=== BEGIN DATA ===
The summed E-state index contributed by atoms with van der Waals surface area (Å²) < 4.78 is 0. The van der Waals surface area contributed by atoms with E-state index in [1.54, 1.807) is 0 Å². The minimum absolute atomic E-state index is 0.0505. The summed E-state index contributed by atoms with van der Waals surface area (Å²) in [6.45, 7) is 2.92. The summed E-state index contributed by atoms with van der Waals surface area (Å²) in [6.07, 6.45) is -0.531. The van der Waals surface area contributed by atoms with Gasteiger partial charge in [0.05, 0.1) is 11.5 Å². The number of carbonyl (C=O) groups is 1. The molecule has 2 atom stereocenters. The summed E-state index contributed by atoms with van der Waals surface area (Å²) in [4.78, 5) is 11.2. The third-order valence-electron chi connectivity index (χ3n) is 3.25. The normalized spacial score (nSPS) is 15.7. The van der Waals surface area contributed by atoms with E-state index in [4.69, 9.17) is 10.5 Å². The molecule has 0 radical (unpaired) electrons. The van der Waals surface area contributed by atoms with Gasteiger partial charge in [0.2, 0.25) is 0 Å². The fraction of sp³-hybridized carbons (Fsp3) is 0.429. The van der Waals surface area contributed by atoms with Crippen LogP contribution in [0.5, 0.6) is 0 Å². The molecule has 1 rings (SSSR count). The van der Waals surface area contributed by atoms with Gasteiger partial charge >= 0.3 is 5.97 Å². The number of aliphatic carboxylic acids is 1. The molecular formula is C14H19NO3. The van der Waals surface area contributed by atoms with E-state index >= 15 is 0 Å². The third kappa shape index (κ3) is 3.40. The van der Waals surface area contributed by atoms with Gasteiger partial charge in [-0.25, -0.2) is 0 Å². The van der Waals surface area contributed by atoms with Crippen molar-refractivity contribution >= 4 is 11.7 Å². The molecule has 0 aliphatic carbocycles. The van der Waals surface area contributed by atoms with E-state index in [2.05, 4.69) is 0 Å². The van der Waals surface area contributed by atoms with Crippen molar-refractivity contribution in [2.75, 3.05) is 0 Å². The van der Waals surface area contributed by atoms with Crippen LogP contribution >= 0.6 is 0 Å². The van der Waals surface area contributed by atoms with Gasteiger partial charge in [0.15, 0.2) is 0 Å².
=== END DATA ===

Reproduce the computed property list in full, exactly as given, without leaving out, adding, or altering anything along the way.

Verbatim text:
The summed E-state index contributed by atoms with van der Waals surface area (Å²) < 4.78 is 0. The van der Waals surface area contributed by atoms with E-state index in [1.54, 1.807) is 0 Å². The minimum absolute atomic E-state index is 0.0505. The summed E-state index contributed by atoms with van der Waals surface area (Å²) in [6.45, 7) is 2.92. The summed E-state index contributed by atoms with van der Waals surface area (Å²) in [6.07, 6.45) is -0.531. The van der Waals surface area contributed by atoms with Gasteiger partial charge in [0.05, 0.1) is 11.5 Å². The number of carbonyl (C=O) groups is 1. The molecule has 2 atom stereocenters. The summed E-state index contributed by atoms with van der Waals surface area (Å²) in [4.78, 5) is 11.2. The third-order valence-electron chi connectivity index (χ3n) is 3.25. The normalized spacial score (nSPS) is 15.7. The van der Waals surface area contributed by atoms with E-state index in [4.69, 9.17) is 10.5 Å². The molecule has 0 radical (unpaired) electrons. The van der Waals surface area contributed by atoms with Gasteiger partial charge in [0.2, 0.25) is 0 Å². The fraction of sp³-hybridized carbons (Fsp3) is 0.429. The van der Waals surface area contributed by atoms with Crippen LogP contribution in [0.5, 0.6) is 0 Å². The molecule has 1 rings (SSSR count). The van der Waals surface area contributed by atoms with Gasteiger partial charge >= 0.3 is 5.97 Å². The number of aliphatic carboxylic acids is 1. The molecular formula is C14H19NO3. The van der Waals surface area contributed by atoms with E-state index >= 15 is 0 Å². The third kappa shape index (κ3) is 3.40. The van der Waals surface area contributed by atoms with Gasteiger partial charge in [-0.25, -0.2) is 0 Å². The van der Waals surface area contributed by atoms with Crippen molar-refractivity contribution >= 4 is 11.7 Å². The molecule has 0 aliphatic carbocycles. The van der Waals surface area contributed by atoms with E-state index in [2.05, 4.69) is 0 Å². The van der Waals surface area contributed by atoms with Crippen molar-refractivity contribution in [2.75, 3.05) is 0 Å². The van der Waals surface area contributed by atoms with Crippen LogP contribution >= 0.6 is 0 Å². The van der Waals surface area contributed by atoms with Gasteiger partial charge in [0.15, 0.2) is 0 Å².